Most of you might be familiar with the functions of a savings account, but for those who are new and are preparing to open their first bank account, we’d want to spell it out a little. Savings account can be defined as a type of account held by an individual at any financial institution that fetches you interest on your deposit.
However, there are a bunch of limitations on the frequency of withdrawal of the funds. But on the whole, they offer good flexibility and a great way of building funds for any emergency. In your savings account, you can save up money for a current goal, such as going on a vacation or buying a car, or just putting away some money so that it can fetch you some interest.
Irrespective of the age, almost everyone has at least one saving account. This is ideally the best way to build an emergency fund for yourself and your family. If you do not have one savings account yet, here’s everything you should know to get started.
How does a savings account work?
You can either start your savings account with a credit union or a bank. Moreover, these accounts can be opened both in-person and online. Whichever option you pick, you’ll have to provide the financial institution with all the necessary information about you to get you started. Once the account is open, you can deposit the money into it.
So, what is the amount of money that you can put in your savings account? In most cases, this amount is variable and is thus, different from one financial institution to another. However, at all times, your money stays safe. The acceptable money that you keep in your savings account is insured, and you can have a cover-up to the maximum of $250,000.
Furthermore, the rate of interest that you get for your savings is also variable and might change over time. But the good thing about this type of account is that whenever you need, you can make money from it to cater to your needs or desires. However, there’s a law that limits the number of times you can withdraw from your savings account.
How much money should you save in the savings account?
To tell the truth, the sum of money you save in your savings account depends on your objective or goal. If your savings account is your emergency fund, then, in this case, you should have living expenses worth at least 3 to 6 months in the account. For instance, if you spend approximately $4000 every month on all your expenses, including your mortgage, groceries, utility bills, car insurance, etc., you can save anywhere between $12000 and $24,000 in your savings account.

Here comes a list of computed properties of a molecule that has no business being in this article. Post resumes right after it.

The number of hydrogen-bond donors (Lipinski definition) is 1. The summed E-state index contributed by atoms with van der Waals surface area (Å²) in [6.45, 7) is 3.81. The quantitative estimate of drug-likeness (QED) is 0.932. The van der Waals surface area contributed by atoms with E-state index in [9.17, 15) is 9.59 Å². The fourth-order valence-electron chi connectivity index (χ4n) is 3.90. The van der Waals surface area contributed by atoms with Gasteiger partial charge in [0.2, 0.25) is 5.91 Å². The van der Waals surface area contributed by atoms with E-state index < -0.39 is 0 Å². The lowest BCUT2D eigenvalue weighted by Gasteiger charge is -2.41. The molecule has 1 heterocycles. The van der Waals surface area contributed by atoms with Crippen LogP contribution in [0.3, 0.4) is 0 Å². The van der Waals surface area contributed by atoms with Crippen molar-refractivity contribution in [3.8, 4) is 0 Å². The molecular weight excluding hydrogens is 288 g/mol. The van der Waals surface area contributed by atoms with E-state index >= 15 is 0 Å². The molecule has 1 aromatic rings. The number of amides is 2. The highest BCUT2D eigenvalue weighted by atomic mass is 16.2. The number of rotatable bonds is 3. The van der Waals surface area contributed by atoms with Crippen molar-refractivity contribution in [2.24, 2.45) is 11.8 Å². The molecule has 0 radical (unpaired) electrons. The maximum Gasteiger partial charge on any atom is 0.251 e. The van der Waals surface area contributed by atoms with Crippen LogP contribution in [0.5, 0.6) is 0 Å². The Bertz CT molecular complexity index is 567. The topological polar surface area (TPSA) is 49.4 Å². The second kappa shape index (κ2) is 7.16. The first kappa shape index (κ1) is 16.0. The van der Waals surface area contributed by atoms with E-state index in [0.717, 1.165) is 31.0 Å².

On the other hand, if you are saving for a particular objective or a goal, such as purchasing a house, going on a vacation, or buying a car, you’ll have to increase the amount in your savings account to cater to this goal.
If required, you can take help from an online savings account calculator to see how much time you would need to save up for a particular goal.
Is it safe to invest in an online savings account?
In all honesty, the online savings account is equally (if not more) safe as your traditional savings account. However, before you pick any institution to start an account, there’s one thing you need to check: the institution you opt for is insured. If the institute is insured, all your deposits would be safe. You can search for any bank, either online or traditional and check if they are protected by the Federal Deposit Insurance Corporation (FDIC). On the other hand, if you are opting for the credit unions, then you need to ascertain that they have the insurance from the NCUSIF or National Credit Union Share Insurance Fund. Both of these financial institutions insure you up to an amount of $250,000 per insured credit union or bank, per depositor, as well as, per ownership.
Pros and cons of a savings account
Just like every other financial product, even your savings account comes with a share of advantages and disadvantages. Moreover, to make a fair decision, you should know both sides of the coin. So, here, let’s take a look at both advantages and disadvantages of them one by one.
As discussed, almost all savings accounts are interest-bearing accounts. This means that the deposits you have in your savings account will fetch you some interest. So, you not only save your money but also grow your money over time.
All the money in your savings account is insured. So, if your money is in the bank, it will be insured by the FDIC, on the other hand, if you have your money in the credit unions, it will be insured by the NCUSIF. You can get an insurance cover of approximately $250,000 on this amount. So, in every way, your money stays safe.
Yes, the savings account gives you a safe place where you can store all your surplus cash net of your everyday banking needs, but they do allow you to make approximately six transfers or withdrawals in a month in every cycle.
- Restrictions on accessibility
On your savings account, certain federal restrictions restrict your total transfers or withdrawals in every cycle. In one statement cycle, you can only make 6 of them.
- You can get better yields
The primary downside of the savings account is that the interest that you get on your savings account is usually lower than the other financial products allowing savings. For instance, money market accounts, as well as CDs (Certificates of deposit), offer a much higher interest rate.